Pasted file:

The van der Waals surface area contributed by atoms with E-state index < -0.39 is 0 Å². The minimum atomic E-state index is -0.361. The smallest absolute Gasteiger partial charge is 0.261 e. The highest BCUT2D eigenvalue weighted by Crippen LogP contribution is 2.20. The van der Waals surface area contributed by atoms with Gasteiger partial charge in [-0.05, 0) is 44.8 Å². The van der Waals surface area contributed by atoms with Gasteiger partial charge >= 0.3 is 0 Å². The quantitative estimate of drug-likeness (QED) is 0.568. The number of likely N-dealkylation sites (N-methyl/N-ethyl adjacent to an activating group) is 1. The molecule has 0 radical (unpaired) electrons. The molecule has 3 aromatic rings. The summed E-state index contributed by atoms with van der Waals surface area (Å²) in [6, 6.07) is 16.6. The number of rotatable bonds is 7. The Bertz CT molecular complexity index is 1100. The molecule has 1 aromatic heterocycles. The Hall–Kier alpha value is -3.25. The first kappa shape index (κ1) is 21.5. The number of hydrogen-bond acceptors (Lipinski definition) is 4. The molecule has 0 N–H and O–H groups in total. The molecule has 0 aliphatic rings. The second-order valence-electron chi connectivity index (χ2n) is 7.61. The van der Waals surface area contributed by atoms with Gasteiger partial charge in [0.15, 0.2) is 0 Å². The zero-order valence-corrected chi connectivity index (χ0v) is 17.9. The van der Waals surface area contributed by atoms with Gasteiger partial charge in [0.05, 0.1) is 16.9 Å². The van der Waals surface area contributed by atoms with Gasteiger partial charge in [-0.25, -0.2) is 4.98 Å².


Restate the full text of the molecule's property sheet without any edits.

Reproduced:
The van der Waals surface area contributed by atoms with E-state index < -0.39 is 0 Å². The minimum atomic E-state index is -0.361. The smallest absolute Gasteiger partial charge is 0.261 e. The highest BCUT2D eigenvalue weighted by Crippen LogP contribution is 2.20. The van der Waals surface area contributed by atoms with Gasteiger partial charge in [-0.05, 0) is 44.8 Å². The van der Waals surface area contributed by atoms with Gasteiger partial charge >= 0.3 is 0 Å². The quantitative estimate of drug-likeness (QED) is 0.568. The number of likely N-dealkylation sites (N-methyl/N-ethyl adjacent to an activating group) is 1. The molecule has 0 radical (unpaired) electrons. The molecule has 3 aromatic rings. The summed E-state index contributed by atoms with van der Waals surface area (Å²) in [6, 6.07) is 16.6. The number of rotatable bonds is 7. The Bertz CT molecular complexity index is 1100. The molecule has 1 aromatic heterocycles. The Hall–Kier alpha value is -3.25. The first kappa shape index (κ1) is 21.5. The number of hydrogen-bond acceptors (Lipinski definition) is 4. The molecule has 0 N–H and O–H groups in total. The molecule has 0 aliphatic rings. The second-order valence-electron chi connectivity index (χ2n) is 7.61. The van der Waals surface area contributed by atoms with Gasteiger partial charge in [0.15, 0.2) is 0 Å². The zero-order valence-corrected chi connectivity index (χ0v) is 17.9. The van der Waals surface area contributed by atoms with Gasteiger partial charge in [0.05, 0.1) is 16.9 Å². The van der Waals surface area contributed by atoms with Gasteiger partial charge in [-0.25, -0.2) is 4.98 Å².